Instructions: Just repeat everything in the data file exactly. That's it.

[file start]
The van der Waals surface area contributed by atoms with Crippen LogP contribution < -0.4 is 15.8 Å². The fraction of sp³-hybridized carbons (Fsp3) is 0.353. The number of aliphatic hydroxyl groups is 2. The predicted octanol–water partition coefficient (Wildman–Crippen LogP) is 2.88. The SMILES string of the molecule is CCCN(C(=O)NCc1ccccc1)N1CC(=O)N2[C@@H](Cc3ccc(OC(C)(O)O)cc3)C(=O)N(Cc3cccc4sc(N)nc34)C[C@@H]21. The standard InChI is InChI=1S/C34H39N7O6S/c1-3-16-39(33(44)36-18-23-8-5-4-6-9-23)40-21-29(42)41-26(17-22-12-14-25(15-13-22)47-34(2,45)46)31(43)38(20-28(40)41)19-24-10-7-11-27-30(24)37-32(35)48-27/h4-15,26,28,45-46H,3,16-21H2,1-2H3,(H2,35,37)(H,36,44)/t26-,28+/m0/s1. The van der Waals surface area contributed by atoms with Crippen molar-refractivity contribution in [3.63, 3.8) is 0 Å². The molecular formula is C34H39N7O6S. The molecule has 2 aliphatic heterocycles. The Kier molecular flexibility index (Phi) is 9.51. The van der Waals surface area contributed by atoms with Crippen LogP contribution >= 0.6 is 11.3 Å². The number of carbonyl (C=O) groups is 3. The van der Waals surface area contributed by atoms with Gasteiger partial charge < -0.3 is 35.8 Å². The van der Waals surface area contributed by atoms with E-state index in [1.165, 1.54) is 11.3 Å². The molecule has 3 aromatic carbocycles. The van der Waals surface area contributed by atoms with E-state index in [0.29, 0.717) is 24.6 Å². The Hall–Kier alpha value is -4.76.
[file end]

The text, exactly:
The van der Waals surface area contributed by atoms with Crippen LogP contribution < -0.4 is 15.8 Å². The fraction of sp³-hybridized carbons (Fsp3) is 0.353. The number of aliphatic hydroxyl groups is 2. The predicted octanol–water partition coefficient (Wildman–Crippen LogP) is 2.88. The SMILES string of the molecule is CCCN(C(=O)NCc1ccccc1)N1CC(=O)N2[C@@H](Cc3ccc(OC(C)(O)O)cc3)C(=O)N(Cc3cccc4sc(N)nc34)C[C@@H]21. The standard InChI is InChI=1S/C34H39N7O6S/c1-3-16-39(33(44)36-18-23-8-5-4-6-9-23)40-21-29(42)41-26(17-22-12-14-25(15-13-22)47-34(2,45)46)31(43)38(20-28(40)41)19-24-10-7-11-27-30(24)37-32(35)48-27/h4-15,26,28,45-46H,3,16-21H2,1-2H3,(H2,35,37)(H,36,44)/t26-,28+/m0/s1. The van der Waals surface area contributed by atoms with Crippen molar-refractivity contribution in [3.63, 3.8) is 0 Å². The molecular formula is C34H39N7O6S. The molecule has 2 aliphatic heterocycles. The Kier molecular flexibility index (Phi) is 9.51. The van der Waals surface area contributed by atoms with Crippen LogP contribution >= 0.6 is 11.3 Å². The number of carbonyl (C=O) groups is 3. The van der Waals surface area contributed by atoms with Gasteiger partial charge < -0.3 is 35.8 Å². The van der Waals surface area contributed by atoms with E-state index in [1.165, 1.54) is 11.3 Å². The molecule has 3 aromatic carbocycles. The van der Waals surface area contributed by atoms with E-state index in [0.29, 0.717) is 24.6 Å². The Hall–Kier alpha value is -4.76.